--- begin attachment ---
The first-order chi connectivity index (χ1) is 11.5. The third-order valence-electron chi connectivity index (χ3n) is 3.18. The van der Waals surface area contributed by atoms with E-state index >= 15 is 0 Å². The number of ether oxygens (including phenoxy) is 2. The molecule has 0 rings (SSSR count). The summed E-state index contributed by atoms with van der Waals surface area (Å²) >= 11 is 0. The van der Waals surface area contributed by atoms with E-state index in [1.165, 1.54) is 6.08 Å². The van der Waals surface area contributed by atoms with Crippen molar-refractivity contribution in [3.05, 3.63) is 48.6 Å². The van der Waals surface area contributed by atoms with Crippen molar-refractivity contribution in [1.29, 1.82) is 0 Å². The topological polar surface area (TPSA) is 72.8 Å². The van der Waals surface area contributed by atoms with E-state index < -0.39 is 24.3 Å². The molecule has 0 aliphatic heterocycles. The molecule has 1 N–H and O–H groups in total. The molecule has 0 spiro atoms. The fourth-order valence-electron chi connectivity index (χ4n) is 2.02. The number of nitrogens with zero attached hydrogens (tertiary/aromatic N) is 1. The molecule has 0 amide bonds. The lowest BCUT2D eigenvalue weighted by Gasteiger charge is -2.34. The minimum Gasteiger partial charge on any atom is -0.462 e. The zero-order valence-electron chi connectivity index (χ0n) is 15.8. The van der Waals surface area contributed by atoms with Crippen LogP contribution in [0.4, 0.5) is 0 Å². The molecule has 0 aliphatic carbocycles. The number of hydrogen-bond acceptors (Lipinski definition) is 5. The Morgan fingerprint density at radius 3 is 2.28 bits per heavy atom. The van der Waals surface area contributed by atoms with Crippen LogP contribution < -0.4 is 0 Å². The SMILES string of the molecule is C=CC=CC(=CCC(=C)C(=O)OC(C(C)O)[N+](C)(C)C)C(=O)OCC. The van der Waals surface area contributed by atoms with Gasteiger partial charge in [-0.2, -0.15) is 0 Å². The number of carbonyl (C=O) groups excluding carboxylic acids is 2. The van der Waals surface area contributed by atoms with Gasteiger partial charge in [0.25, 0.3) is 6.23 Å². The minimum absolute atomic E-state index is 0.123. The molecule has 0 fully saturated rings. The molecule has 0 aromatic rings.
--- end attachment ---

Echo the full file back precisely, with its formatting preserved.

The first-order chi connectivity index (χ1) is 11.5. The third-order valence-electron chi connectivity index (χ3n) is 3.18. The van der Waals surface area contributed by atoms with E-state index >= 15 is 0 Å². The number of ether oxygens (including phenoxy) is 2. The molecule has 0 rings (SSSR count). The summed E-state index contributed by atoms with van der Waals surface area (Å²) >= 11 is 0. The van der Waals surface area contributed by atoms with E-state index in [1.165, 1.54) is 6.08 Å². The van der Waals surface area contributed by atoms with Crippen molar-refractivity contribution in [3.05, 3.63) is 48.6 Å². The van der Waals surface area contributed by atoms with Crippen molar-refractivity contribution in [1.29, 1.82) is 0 Å². The topological polar surface area (TPSA) is 72.8 Å². The van der Waals surface area contributed by atoms with E-state index < -0.39 is 24.3 Å². The molecule has 0 aliphatic heterocycles. The molecule has 1 N–H and O–H groups in total. The molecule has 0 spiro atoms. The fourth-order valence-electron chi connectivity index (χ4n) is 2.02. The number of nitrogens with zero attached hydrogens (tertiary/aromatic N) is 1. The molecule has 0 amide bonds. The lowest BCUT2D eigenvalue weighted by Gasteiger charge is -2.34. The minimum Gasteiger partial charge on any atom is -0.462 e. The zero-order valence-electron chi connectivity index (χ0n) is 15.8. The van der Waals surface area contributed by atoms with Crippen LogP contribution in [0.4, 0.5) is 0 Å². The molecule has 0 aliphatic carbocycles. The number of hydrogen-bond acceptors (Lipinski definition) is 5. The Morgan fingerprint density at radius 3 is 2.28 bits per heavy atom. The van der Waals surface area contributed by atoms with Crippen LogP contribution < -0.4 is 0 Å². The SMILES string of the molecule is C=CC=CC(=CCC(=C)C(=O)OC(C(C)O)[N+](C)(C)C)C(=O)OCC. The van der Waals surface area contributed by atoms with Gasteiger partial charge in [-0.2, -0.15) is 0 Å². The number of carbonyl (C=O) groups excluding carboxylic acids is 2. The van der Waals surface area contributed by atoms with Gasteiger partial charge in [0.25, 0.3) is 6.23 Å². The minimum absolute atomic E-state index is 0.123. The molecule has 0 fully saturated rings. The molecule has 0 aromatic rings.